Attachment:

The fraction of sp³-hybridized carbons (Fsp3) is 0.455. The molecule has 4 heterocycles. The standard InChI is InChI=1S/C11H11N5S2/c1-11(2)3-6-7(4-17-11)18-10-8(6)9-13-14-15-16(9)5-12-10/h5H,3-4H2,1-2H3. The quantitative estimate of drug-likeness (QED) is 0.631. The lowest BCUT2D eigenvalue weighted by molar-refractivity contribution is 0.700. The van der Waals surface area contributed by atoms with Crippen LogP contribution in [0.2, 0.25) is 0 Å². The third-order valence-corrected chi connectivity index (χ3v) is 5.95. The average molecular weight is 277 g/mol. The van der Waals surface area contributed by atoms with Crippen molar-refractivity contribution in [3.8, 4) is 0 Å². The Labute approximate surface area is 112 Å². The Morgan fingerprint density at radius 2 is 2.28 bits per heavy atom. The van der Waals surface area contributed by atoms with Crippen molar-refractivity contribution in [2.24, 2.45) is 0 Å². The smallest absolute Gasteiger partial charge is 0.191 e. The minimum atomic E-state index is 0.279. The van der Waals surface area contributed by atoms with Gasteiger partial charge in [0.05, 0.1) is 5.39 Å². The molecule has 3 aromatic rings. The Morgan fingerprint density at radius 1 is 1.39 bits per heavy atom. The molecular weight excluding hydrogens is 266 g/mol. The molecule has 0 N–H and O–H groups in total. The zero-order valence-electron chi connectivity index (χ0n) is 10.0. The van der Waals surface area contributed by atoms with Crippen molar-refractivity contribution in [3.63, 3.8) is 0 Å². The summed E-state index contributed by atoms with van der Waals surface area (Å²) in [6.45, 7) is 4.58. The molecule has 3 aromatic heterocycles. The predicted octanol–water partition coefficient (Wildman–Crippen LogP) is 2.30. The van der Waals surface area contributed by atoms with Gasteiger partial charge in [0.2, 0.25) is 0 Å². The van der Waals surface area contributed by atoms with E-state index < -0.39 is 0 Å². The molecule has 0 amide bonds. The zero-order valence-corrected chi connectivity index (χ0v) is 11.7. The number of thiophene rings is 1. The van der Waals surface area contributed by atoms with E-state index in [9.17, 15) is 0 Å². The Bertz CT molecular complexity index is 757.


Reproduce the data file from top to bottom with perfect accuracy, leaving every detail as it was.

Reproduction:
The fraction of sp³-hybridized carbons (Fsp3) is 0.455. The molecule has 4 heterocycles. The standard InChI is InChI=1S/C11H11N5S2/c1-11(2)3-6-7(4-17-11)18-10-8(6)9-13-14-15-16(9)5-12-10/h5H,3-4H2,1-2H3. The quantitative estimate of drug-likeness (QED) is 0.631. The lowest BCUT2D eigenvalue weighted by molar-refractivity contribution is 0.700. The van der Waals surface area contributed by atoms with Crippen LogP contribution in [0.2, 0.25) is 0 Å². The third-order valence-corrected chi connectivity index (χ3v) is 5.95. The average molecular weight is 277 g/mol. The van der Waals surface area contributed by atoms with Crippen molar-refractivity contribution in [3.8, 4) is 0 Å². The Labute approximate surface area is 112 Å². The Morgan fingerprint density at radius 2 is 2.28 bits per heavy atom. The van der Waals surface area contributed by atoms with Crippen molar-refractivity contribution in [2.24, 2.45) is 0 Å². The smallest absolute Gasteiger partial charge is 0.191 e. The minimum atomic E-state index is 0.279. The van der Waals surface area contributed by atoms with Gasteiger partial charge in [0.05, 0.1) is 5.39 Å². The molecule has 3 aromatic rings. The Morgan fingerprint density at radius 1 is 1.39 bits per heavy atom. The molecular weight excluding hydrogens is 266 g/mol. The molecule has 0 N–H and O–H groups in total. The zero-order valence-electron chi connectivity index (χ0n) is 10.0. The van der Waals surface area contributed by atoms with Crippen molar-refractivity contribution in [3.63, 3.8) is 0 Å². The summed E-state index contributed by atoms with van der Waals surface area (Å²) in [6.45, 7) is 4.58. The molecule has 3 aromatic heterocycles. The predicted octanol–water partition coefficient (Wildman–Crippen LogP) is 2.30. The van der Waals surface area contributed by atoms with Gasteiger partial charge in [0.2, 0.25) is 0 Å². The van der Waals surface area contributed by atoms with E-state index < -0.39 is 0 Å². The molecule has 0 amide bonds. The zero-order valence-corrected chi connectivity index (χ0v) is 11.7. The number of thiophene rings is 1. The van der Waals surface area contributed by atoms with E-state index in [9.17, 15) is 0 Å². The Bertz CT molecular complexity index is 757.